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Feb 23

Transformation

Does it ever seem that there are certain things you wish you could change but can’t? Certainly when we’ve been given a diagnosis of ADHD or another disorder, or when we’ve struggled with something for a long time and can’t see any progress, we can fall into despair.

There’s something wrong with me, you may think. No matter what I do I can’t make a difference.

But perhaps that very thought is the problem. Because it’s not based on fact. It’s just an opinion. The truth is, you can’t always believe your own thoughts.

Science shows that everything is always changing. Even an inanimate object, like a piece of iron, which certainly seems solid, is in a state of flux.

Old cells in our bodies are constantly being discarded, and new ones are forming.

One of the things that is inherent to life itself is our capacity to change. But first we have to change the way we think.
1. Where are you right now?
2. Where do you want to be?
3. What’s standing in your way?

*Accept where you are right now. Try not to listen to your own stories insisting that because of your past, your biology, or your intelligence, you can’t change your situation.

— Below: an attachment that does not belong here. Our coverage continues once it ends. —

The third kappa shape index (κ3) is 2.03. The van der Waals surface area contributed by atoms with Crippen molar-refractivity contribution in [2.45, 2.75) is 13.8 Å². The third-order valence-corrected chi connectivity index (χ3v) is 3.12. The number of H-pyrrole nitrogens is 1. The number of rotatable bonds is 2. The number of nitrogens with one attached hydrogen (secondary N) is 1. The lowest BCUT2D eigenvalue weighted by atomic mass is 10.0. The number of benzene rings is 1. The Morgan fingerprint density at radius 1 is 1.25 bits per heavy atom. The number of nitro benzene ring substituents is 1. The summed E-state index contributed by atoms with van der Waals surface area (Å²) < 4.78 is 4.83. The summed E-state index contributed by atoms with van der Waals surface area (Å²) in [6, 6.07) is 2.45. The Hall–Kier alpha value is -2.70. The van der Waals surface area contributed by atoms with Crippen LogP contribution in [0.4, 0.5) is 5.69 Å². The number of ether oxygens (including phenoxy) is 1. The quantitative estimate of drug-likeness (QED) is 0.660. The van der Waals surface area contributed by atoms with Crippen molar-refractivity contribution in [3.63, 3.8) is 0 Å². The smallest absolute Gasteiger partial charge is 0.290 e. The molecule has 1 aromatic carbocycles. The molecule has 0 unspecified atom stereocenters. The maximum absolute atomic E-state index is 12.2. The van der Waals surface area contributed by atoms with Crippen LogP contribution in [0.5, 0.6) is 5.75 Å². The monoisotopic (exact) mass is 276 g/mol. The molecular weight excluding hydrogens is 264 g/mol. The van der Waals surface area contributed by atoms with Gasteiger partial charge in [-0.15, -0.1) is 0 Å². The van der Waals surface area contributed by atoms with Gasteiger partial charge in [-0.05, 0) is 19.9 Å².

*Pay attention to the moments of your life mindfully, in an open and caring way. Practice being kind to yourself, rather than critical. The more you do this, you will become better at it. Ironically the more you can be there for yourself without demanding that you change, you will change.

*Your brain will rewire as you deepen this practice. As you let go of your stories about your inability to do the things you want to do, things will naturally begin to shift.

*This doesn’t mean that you will stop making an effort, or that you won’t acknowledge your mistakes. You’ll continue to do your best, and, when you don’t live up to your own expectations, you’ll forgive yourself and start again.

Dr. Richard Davidson’s research
at the University of Wisconsin shows that it is possible for us to intentionally re-shape our brains in ways that are helpful to us. But it takes persistence. And compassion.

Try this: The next time you do something that makes you feel embarrassed or ashamed, speak to yourself as though you were a loving parent talking to his or her child: “I know how much this upsets you, darling. I’m sorry you’re suffering. I’m here for you.”

Even if no one ever said these things to you in the past, you can say them now—and you can change your brain and your life.

“The first step on the journey of faith is to recognize that everything is moving onward to something else, inside us and outside…. We see that a self-image we’ve been holding doesn’t need to define us forever, the next step is not the last step, what life was is not what it is now, and certainly not what it might yet be.”

-Sharon Salzberg